Understanding the Temperature of a Flame
During a combustion reaction, chemical bonds are broken and thermal energy (heat) is released. Fuel and oxygen are converted into carbon dioxide and water during combustion. Initially, the reaction requires energy to break bonds in the fuel and between oxygen atoms, but the amount of energy released when atoms bond together to form carbon dioxide and water is much greater.
The fuel + oxygen + energy + carbon dioxide + water + more energy
Energy is released both in the form of light and heat. There is visible evidence of this energy in the form of flames. Most flames are composed of hot gases. Like a stove burner, embers glow because they emit incandescent light, while flames emit light from ionized gases. Although firelight is a visible indication of combustion, thermal energy (heat) may also be invisible.
Why Fire Is Hot
Fire is hot because the stored energy in fuel is released suddenly. Compared to the energy released, much less energy is required to initiate the chemical reaction.
Key Takeaways: Why Is Fire Hot?
- It does not matter what fuel is used to ignite fire, it will always be hot.
- The net heat released by combustion exceeds the activation energy (ignition).
- In the process of breaking the chemical bond between oxygen molecules, energy is absorbed, but the process of forming the chemical bonds between the products (carbon dioxide and water) releases much more energy.
How Hot Is Fire?
The amount of thermal energy released by fire depends on several factors, including the chemical composition of the fuel, oxygen availability, and the portion of the flame being measured. It is possible for a wood fire to exceed 1100° Celsius (2012° Fahrenheit), but different types of wood burn at different temperatures. As an example, pine produces twice as much heat as fir or willow, and dry wood burns hotter than green wood. It burns at a similar temperature in air (1980° Celsius), but at a much hotter temperature in oxygen (2820° Celsius). There are other fuels that burn hotter than wood, such as acetylene in oxygen (3100° Celsius).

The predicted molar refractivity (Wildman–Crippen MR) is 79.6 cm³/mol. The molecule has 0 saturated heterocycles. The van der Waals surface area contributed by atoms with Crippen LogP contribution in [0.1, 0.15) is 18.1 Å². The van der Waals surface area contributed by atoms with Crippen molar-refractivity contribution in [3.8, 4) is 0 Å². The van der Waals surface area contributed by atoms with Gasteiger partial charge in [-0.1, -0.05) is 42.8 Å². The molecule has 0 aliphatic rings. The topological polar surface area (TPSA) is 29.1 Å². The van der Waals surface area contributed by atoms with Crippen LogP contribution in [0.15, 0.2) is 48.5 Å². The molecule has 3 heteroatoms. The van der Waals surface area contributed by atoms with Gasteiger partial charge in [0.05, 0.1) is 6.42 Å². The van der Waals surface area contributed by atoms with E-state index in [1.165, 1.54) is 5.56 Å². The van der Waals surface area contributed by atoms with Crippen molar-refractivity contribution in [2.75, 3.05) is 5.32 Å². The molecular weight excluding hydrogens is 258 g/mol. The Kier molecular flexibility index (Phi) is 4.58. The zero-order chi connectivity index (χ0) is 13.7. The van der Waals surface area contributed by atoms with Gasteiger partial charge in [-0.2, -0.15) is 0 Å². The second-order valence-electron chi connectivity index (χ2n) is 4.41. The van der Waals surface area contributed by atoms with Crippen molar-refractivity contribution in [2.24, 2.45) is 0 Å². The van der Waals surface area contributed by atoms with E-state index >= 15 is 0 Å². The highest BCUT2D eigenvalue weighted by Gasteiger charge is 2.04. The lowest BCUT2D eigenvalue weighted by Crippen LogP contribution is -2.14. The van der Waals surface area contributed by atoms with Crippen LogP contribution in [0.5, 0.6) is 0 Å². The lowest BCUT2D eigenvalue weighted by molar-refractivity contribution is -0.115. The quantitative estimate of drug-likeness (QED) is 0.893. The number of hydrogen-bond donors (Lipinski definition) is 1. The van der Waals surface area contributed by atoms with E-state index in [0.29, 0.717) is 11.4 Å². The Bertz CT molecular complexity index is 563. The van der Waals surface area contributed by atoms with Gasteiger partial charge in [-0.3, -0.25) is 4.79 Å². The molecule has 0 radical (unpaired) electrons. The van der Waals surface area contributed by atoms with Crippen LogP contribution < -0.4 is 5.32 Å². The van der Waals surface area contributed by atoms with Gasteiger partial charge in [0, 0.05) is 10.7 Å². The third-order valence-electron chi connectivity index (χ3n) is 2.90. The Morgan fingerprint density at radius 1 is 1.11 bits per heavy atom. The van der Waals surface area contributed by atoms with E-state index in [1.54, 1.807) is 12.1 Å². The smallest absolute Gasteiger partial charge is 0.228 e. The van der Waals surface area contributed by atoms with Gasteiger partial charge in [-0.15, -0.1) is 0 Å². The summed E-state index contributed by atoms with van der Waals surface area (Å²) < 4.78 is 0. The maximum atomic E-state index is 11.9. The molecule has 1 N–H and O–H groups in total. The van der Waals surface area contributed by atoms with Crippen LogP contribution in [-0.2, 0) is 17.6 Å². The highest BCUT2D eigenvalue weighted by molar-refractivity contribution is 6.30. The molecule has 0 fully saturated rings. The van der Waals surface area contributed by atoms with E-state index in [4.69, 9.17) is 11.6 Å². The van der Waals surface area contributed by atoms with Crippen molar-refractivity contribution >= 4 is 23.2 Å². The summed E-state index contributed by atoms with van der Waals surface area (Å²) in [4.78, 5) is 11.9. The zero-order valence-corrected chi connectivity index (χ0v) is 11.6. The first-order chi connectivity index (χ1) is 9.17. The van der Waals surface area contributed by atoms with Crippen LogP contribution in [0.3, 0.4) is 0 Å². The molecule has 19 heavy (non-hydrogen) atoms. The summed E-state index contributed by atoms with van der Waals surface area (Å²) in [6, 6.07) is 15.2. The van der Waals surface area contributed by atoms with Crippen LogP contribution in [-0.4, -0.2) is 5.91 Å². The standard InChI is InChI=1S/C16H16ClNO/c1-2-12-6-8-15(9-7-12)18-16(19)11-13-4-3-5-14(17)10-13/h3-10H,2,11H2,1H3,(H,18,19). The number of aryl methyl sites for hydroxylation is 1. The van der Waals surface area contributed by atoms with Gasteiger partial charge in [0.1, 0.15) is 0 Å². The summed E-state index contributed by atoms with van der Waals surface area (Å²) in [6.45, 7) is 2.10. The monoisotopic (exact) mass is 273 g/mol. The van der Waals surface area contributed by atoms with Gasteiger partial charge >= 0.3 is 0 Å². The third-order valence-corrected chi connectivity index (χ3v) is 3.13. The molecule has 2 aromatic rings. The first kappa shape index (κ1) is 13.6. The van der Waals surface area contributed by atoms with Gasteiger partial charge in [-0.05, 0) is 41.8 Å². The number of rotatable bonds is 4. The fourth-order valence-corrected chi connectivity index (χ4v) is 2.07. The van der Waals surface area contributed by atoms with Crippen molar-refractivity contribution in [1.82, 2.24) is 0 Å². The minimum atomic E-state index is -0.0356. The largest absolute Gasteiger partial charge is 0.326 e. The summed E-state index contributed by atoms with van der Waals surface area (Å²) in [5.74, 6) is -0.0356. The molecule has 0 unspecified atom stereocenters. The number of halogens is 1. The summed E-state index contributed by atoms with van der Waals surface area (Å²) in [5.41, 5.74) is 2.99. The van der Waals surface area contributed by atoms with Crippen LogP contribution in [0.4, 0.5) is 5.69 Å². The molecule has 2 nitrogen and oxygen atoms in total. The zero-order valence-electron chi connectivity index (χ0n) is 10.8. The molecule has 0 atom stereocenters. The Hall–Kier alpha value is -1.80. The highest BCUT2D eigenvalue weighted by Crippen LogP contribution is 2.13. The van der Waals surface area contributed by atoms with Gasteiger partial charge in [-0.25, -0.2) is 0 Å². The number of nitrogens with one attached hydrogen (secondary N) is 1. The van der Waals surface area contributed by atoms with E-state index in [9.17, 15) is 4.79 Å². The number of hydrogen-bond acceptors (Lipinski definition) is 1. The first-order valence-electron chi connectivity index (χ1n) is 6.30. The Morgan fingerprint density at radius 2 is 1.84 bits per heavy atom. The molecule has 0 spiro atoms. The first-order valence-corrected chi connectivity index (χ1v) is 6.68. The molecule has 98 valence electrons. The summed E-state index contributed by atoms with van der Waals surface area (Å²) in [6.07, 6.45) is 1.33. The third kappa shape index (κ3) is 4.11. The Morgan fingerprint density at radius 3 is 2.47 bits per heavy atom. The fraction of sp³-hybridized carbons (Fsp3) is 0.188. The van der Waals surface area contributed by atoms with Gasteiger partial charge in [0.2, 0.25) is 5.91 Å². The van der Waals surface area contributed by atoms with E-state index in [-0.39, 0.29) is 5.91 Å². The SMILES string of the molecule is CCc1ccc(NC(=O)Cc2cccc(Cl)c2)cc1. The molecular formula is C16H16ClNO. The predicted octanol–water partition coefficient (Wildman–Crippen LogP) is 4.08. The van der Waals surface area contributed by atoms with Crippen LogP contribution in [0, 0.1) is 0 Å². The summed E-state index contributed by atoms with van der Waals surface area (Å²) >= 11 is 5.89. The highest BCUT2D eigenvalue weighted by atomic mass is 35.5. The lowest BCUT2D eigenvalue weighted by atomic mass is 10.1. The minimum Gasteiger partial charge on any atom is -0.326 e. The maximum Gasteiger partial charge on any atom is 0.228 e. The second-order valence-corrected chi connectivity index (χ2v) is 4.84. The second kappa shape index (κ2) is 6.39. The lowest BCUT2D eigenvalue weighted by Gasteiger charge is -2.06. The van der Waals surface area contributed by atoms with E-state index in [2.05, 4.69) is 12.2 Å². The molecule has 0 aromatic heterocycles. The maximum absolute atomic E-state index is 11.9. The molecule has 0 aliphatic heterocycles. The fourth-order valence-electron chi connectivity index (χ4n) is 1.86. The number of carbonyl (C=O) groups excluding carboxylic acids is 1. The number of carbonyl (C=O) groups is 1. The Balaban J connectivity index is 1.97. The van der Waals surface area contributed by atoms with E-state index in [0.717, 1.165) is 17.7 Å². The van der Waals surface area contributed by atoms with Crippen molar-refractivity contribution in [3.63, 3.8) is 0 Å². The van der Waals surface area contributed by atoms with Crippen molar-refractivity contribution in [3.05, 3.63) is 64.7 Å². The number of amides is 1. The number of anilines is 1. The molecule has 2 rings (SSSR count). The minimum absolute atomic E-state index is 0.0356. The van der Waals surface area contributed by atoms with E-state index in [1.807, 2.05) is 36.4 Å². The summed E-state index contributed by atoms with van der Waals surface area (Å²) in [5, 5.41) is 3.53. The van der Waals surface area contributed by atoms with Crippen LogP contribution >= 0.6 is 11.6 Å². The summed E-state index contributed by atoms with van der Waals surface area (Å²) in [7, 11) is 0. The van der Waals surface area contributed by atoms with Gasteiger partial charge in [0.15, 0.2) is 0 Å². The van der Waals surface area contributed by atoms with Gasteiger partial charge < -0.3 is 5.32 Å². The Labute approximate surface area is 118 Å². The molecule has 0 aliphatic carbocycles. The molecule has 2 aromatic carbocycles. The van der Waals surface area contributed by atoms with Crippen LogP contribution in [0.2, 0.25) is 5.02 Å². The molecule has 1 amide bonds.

Fire color is a rough indication of its temperature. Red fire reaches 600-800° Celsius (11112-1800° Fahrenheit), orange-yellow fire reaches 1100° Celsius (2012° Fahrenheit), and white fire reaches 1300-1500° Celsius (2400-2700° Fahrenheit). The hottest flame is blue, with a temperature ranging from 1400-1650° Celsius (2600-3000° Fahrenheit). Bunsen burners have blue gas flames that are much hotter than wax candles.
Hottest Part of a Flame
If the flame burns that hot, the point of maximum combustion is the blue portion of the flame. However, most students performing science experiments are instructed to use the top of the flame. What’s the reason? Heat rises, so the top of the flame’s cone is a good collection point for energy. Furthermore, the cone of the flame has a fairly consistent temperature. A flame’s brightest portion can also be used to determine the most heated region.
Fun Fact: Hottest and Coolest Flames
At 4990° Celsius, the hottest flame ever produced was produced. Ozone was used as the oxidizer and dicyanoacetylene as the fuel for this fire. It is also possible to make a cool fire. By regulating the air-fuel mixture, a flame around 120° Celsius can be created. This type of fire, however, is difficult to maintain since a cool flame is barely over the boiling point of water.
Fun Fire Projects
Perform interesting science projects to learn more about fire and flames. Learn how metal salts affect flame color by making green fires. Are you looking for a truly exciting project? Firebreathing is something you should try.